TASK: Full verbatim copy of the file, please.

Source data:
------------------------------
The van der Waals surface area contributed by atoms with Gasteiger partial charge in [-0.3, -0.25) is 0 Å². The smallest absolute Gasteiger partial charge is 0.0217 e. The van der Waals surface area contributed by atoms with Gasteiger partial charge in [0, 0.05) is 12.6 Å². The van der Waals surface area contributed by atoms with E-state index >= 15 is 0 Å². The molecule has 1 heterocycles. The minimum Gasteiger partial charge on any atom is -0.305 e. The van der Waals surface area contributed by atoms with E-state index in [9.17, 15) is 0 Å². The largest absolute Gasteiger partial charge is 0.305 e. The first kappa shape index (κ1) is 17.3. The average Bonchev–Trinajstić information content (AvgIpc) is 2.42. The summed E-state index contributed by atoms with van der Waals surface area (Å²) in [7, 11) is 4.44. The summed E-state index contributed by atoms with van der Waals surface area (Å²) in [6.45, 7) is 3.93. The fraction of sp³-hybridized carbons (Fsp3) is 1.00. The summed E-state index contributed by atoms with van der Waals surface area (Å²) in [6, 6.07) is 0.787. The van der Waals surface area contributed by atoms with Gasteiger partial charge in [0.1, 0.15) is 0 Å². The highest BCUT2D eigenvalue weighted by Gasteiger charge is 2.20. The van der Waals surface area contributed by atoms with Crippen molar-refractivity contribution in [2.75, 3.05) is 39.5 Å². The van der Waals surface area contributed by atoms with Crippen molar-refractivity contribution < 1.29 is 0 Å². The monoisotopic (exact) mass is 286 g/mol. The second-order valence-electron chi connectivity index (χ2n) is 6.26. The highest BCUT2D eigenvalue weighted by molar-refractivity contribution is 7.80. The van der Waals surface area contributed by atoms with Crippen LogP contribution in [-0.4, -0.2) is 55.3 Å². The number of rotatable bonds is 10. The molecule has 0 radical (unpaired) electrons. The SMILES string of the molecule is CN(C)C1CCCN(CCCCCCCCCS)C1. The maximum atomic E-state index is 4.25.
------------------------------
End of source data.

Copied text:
The van der Waals surface area contributed by atoms with Gasteiger partial charge in [-0.3, -0.25) is 0 Å². The smallest absolute Gasteiger partial charge is 0.0217 e. The van der Waals surface area contributed by atoms with Gasteiger partial charge in [0, 0.05) is 12.6 Å². The van der Waals surface area contributed by atoms with E-state index >= 15 is 0 Å². The molecule has 1 heterocycles. The minimum Gasteiger partial charge on any atom is -0.305 e. The van der Waals surface area contributed by atoms with E-state index in [9.17, 15) is 0 Å². The largest absolute Gasteiger partial charge is 0.305 e. The first kappa shape index (κ1) is 17.3. The average Bonchev–Trinajstić information content (AvgIpc) is 2.42. The summed E-state index contributed by atoms with van der Waals surface area (Å²) in [7, 11) is 4.44. The summed E-state index contributed by atoms with van der Waals surface area (Å²) in [6.45, 7) is 3.93. The fraction of sp³-hybridized carbons (Fsp3) is 1.00. The summed E-state index contributed by atoms with van der Waals surface area (Å²) in [6, 6.07) is 0.787. The van der Waals surface area contributed by atoms with Gasteiger partial charge in [0.1, 0.15) is 0 Å². The highest BCUT2D eigenvalue weighted by Gasteiger charge is 2.20. The van der Waals surface area contributed by atoms with Crippen molar-refractivity contribution in [2.75, 3.05) is 39.5 Å². The van der Waals surface area contributed by atoms with Crippen molar-refractivity contribution < 1.29 is 0 Å². The monoisotopic (exact) mass is 286 g/mol. The second-order valence-electron chi connectivity index (χ2n) is 6.26. The highest BCUT2D eigenvalue weighted by molar-refractivity contribution is 7.80. The van der Waals surface area contributed by atoms with Crippen LogP contribution in [-0.4, -0.2) is 55.3 Å². The number of rotatable bonds is 10. The molecule has 0 radical (unpaired) electrons. The SMILES string of the molecule is CN(C)C1CCCN(CCCCCCCCCS)C1. The maximum atomic E-state index is 4.25.